Sunday, March 15, 2009

Peer into Intel’s Future: 2008 Roadmaps

We don't often peer into the ether here at PC Perspective to give our readers an outlook very far into the future, simply because that has traditionally not been our style. Taking rumors from other sources and then spouting off about our predictions for various technologies is more the news hounds of the world rather than the actual hardware reviewers. Besides, most of the information we get from Intel, AMD and NVIDIA is protected under those damn NDAs.

Every once in a while though some data comes across our desk that isn't from the companies directly and we like to share that whenever we can. A large amount of Intel roadmaps and documentation was recently found that gives us a clearer view of how the chip leader is going to execute for the remainder of 2007 and well into 2008.

Intel CPU Releases

This below diagram details the processor releases from Intel start in Q4 2004 (!!) all the way up to the end of 2008.

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It is really interesting to see a layout of all the CPUs over this long of a period, but we are going to focus on the end of 2007 and 2008 years are they are displayed. In the high end market, which shows up as "Extreme" in the diagram, after the actual release of the QX9770 processor, which we recently previewed, there are no more releases scheduled until Bloomfield arrives. In the DP (dual processor) segment we have the QX9775 coming which will use the LGA771 socket rather than the LGA775 and be used pretty much exclusively for the super-mega-awesome Skulltrail system.

You can see as well that the additional Yorkfield processors are going to arrive starting in Q1 of next year, the most appealing of which might be the Q9450 that we simulated in our recent AMD Phenom review. There will be a Q9300 that uses the 1066 MHz FSB and a Q9550 on the 1333 MHz FSB to surround the Q9450 and even a pair of dual-core Yorkfield CPU will be released in Q1 at 3.0 GHz and 3.16 GHz clock speeds.

Bloomfield is listed in Q4 of 2008 and is the codename for the Nehalem processors that have talked about in quite a bit detail in the past.

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This large table lists all the upcoming and current Intel processors and the various features and specifications for them. Had we posted this up a few days ago, the news of seeing a 1600 MHz FSB part for the single processor market would have been a surprise. The Core 2 Duo, Quad and Extreme specs are all what we would expect, but the Bloomfield and Gainestown parts are new -- and in fact do not have model names associated with them yet.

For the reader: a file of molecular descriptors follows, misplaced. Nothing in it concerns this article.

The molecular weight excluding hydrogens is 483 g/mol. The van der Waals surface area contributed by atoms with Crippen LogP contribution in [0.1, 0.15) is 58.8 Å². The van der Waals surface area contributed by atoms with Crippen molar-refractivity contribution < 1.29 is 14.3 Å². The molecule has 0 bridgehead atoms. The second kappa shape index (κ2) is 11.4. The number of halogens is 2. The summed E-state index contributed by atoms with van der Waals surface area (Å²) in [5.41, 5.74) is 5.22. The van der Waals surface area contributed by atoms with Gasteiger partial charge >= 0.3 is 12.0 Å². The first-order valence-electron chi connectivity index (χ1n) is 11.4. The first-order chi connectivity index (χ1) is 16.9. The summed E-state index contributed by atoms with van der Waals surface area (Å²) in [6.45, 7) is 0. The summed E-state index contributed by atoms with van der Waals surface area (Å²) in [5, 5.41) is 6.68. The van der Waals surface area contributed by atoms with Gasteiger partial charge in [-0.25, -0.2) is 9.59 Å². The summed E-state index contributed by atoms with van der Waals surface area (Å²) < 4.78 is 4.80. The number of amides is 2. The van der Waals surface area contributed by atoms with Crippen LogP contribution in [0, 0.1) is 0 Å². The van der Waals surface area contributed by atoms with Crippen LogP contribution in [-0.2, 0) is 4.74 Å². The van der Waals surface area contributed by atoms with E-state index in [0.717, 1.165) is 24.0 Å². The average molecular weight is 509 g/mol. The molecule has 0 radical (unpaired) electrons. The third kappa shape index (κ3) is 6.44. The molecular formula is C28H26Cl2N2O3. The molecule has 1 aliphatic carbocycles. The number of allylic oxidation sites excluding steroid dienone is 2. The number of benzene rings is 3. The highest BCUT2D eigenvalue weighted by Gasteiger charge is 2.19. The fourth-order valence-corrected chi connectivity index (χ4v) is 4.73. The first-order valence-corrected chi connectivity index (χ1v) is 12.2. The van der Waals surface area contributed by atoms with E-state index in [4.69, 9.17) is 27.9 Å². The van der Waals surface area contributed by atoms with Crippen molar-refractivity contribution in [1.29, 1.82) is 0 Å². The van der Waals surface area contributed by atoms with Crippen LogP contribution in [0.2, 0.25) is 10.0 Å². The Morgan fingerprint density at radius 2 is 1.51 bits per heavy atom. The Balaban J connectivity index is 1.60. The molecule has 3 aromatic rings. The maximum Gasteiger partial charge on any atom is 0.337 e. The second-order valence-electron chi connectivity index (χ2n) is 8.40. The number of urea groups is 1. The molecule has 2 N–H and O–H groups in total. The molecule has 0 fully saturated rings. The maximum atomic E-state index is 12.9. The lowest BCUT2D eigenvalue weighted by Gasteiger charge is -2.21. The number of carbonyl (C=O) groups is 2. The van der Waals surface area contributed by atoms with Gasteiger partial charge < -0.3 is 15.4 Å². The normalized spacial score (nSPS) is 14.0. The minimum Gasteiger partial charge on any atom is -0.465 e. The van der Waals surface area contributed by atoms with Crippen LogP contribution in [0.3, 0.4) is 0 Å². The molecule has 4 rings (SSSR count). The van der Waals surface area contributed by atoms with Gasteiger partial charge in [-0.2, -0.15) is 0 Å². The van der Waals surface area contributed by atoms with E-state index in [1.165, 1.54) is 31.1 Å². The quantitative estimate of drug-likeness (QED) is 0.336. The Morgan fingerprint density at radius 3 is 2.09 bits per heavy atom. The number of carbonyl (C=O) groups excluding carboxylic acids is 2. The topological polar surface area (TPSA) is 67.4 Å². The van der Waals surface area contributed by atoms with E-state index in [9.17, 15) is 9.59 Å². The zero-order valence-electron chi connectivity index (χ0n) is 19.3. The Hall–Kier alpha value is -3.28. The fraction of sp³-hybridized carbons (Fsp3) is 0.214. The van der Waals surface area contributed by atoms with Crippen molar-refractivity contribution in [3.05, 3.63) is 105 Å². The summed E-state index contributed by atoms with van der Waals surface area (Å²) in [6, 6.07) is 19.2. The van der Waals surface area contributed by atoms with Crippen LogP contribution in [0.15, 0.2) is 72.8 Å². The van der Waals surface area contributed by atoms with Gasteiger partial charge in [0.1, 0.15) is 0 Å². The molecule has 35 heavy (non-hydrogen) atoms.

Bloomfield and Gainestown are Nehalem processor names with the later referring to upcoming dual processor configuration models. Interestingly, even though we were told about 8-core Nehalem parts at this year's IDF they are only showing as quad-core parts on this sheet. Looks like four cores is going to be the top level through 2008. The on-die cache is sized at 8MB, less than the 12MB currently on the Yorkfield cores, but there is no level attached to them (L1, L2, L3) indicating that Nehalem might have a new memory structure that Intel hasn't decided how to market.

Instead of a front-side bus speed, the Bloomfield and Gainestown have QPI links -- quick path interconnects -- Intel's answer to AMD's HyperTransport technology. Gainestown will have two QPI interconnects for dual processor configurations while the Bloomfield will have just a single connection for communicating with the chipset.

As we had expected, Nehalem will have an integrated DDR3-1333 memory controller, again similar to AMD's Athlon 64 cores and beyond, and will use a new LGA1366 package. That's a full 75% more pins than current Core 2 products indicating a lot of bandwidth for the QPI connections. The die of Nehalem will be monolithic (AMD will lose its "only true quad core" campaign then) and will be based on the very robust 45nm process technology that the Yorkfield cores use. The TDP of the top parts is listed at 130 watts: quite a bit higher than current Core 2 Extreme CPUs.

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In regards to the die size of the upcoming Nehalem core, this diagram attempts to shed some more light on the subject by comparing die shots of Penryn and Nehalem. Since both are based on the 45nm process, the die shots can be compared to make guesses about transistor counts - following the math shows that each new Nehalem core could be around 30M transistors with the whole monolithic die coming it at 730M transistors or so. Current quad-core Yorkfield CPUs are composed of two 410M transistor dies for a total of 810M transistors making Nehalem SMALLER in terms of actual wafer area.

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This diagram is estimated CPU shipments for Intel's desktop products based on a percentage of total CPUs shipped. Yorkfield quad-core parts are only supposed to gain market share of the desktop CPUs up to 85; that's somewhat less than I expected though the dual-core Wolfdale (45nm shrink of Penryn, half of Yorkfield) will expand quickly. Also note that on this graph, Intel is predicting the death of the NetBurst architecture by the end of 2007!

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